Deiro in her vaudeville days
Soon he was a headline act, playing at music halls across the United States and Canada, and even beyond.  As the piano-accordion became more and more popular, he was its biggest star.  At his peak, he was earning as much as $600 dollars per week, at a time when an ordinary worker might earn as little as $5.

He continued to appear in vaudeville until about 1930, when he began to wind down. He concentrated on selling piano-accordions and coaching would-be players, setting up a number of studios on the west coast of America.  He married four times, although none of his marriages lasted many years.

Deiro suffered badly in the financial crash, which not only saw his stage appearances fall away drastically as vaudeville companies ran into difficulties, but the value of his investments diminished massively, in some cases wiped out.  He never recovered and when he died in 1950 his lifestyle was barely recognisable from that he enjoyed as a high roller in the 1920s.

His brother, Pietro, was never as good a musician, but was more shrewd with his money and his decision to start a publishing company producing accordion music helped his build his own fortune.

Controversially, though, he did so in part by seeming to rewrite history, allegedly making outrageous claims about he and his brother’s early days in Seattle so that he could take credit for Guido’s achievements.  He wrote a book in which he claimed he had been the first to play the piano-accordion, in San Francisco in 1907, a year before Guido arrived.

He had indeed been in America in 1907, but worked as a coal miner in Washington State, living with a relative who had emigrated. He did not learn to play the piano-accordion until Guido taught him, yet built an entire profile for himself around this and other falsehoods, brazenly passing himself off as the ‘Daddy of the Accordion’.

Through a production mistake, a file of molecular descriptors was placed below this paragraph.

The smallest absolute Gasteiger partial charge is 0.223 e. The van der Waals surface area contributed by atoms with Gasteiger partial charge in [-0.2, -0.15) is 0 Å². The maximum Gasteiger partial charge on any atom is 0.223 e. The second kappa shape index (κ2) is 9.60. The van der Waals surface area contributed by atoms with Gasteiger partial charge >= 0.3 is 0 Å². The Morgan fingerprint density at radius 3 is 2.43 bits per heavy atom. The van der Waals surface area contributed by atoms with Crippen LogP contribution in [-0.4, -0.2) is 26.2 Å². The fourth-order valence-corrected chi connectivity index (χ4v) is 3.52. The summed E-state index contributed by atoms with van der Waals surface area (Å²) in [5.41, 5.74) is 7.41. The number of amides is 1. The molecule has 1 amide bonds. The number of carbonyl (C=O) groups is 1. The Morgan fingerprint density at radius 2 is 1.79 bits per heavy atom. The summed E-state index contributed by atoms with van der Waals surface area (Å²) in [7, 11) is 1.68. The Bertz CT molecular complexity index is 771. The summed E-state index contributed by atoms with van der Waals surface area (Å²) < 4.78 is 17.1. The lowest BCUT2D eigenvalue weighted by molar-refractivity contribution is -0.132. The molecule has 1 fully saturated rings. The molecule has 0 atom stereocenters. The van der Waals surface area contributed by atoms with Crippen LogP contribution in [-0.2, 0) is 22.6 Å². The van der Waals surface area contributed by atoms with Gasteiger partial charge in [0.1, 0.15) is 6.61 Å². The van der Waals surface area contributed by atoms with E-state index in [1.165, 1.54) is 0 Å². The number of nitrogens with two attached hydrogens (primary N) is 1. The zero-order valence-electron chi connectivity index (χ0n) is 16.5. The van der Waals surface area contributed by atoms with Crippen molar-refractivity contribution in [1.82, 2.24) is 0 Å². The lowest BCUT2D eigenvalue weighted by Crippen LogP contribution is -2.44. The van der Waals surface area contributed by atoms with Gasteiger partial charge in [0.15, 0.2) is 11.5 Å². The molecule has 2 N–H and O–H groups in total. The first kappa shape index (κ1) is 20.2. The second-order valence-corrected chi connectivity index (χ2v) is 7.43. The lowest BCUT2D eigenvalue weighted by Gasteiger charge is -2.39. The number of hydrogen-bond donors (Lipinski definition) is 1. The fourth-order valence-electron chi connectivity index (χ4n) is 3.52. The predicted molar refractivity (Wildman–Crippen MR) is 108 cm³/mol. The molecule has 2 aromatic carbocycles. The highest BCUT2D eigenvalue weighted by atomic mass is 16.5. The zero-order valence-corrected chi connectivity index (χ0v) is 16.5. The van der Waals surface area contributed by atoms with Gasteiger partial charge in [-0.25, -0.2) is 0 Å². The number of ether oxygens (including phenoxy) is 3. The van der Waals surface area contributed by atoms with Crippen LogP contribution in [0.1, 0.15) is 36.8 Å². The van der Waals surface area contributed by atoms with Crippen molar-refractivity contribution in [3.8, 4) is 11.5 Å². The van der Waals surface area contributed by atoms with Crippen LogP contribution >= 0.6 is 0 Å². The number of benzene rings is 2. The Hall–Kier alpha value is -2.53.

Medieval win towers dominate the
skyline of Courgnè
Pietro died in 1954 and it was not until many years later that Count Guido Roberto Deiro, Guido’s son by his fourth marriage, enlisted the help of Peter Muir, a scholar of early American music, in putting the record straight and giving his father the credit he deserved.

Travel tip:

Salto Canavese is a village in the Valle dell’Orco, which stretches into the mountains to the north of Turin, descending from the Gran Paradiso National Park. It is close to the town of Courgnè, which has some well-preserved medieval buildings around the Via Arduino, the town’s former commercial centre.  The old town is dominated by two towers – the round tower, known as Carlevato, probably dating back to 1200 and part of a larger castle, and the square tower, called the Clock, originally of the 14th century.

A wintry scene in Valle delle'Orco
A wintry scene in Valle delle'Orco
Travel tip:

The Valle dell’Orco, particularly in its upper reaches, offers some dramatic Alpine scenery and is very popular with walkers and climbers, with many towering rock faces. Indeed, the famous cliffhanger scene from the film The Italian Job was shot in the village of Ceresole Reale, which sits alongside the beautiful Lago di Ceresole.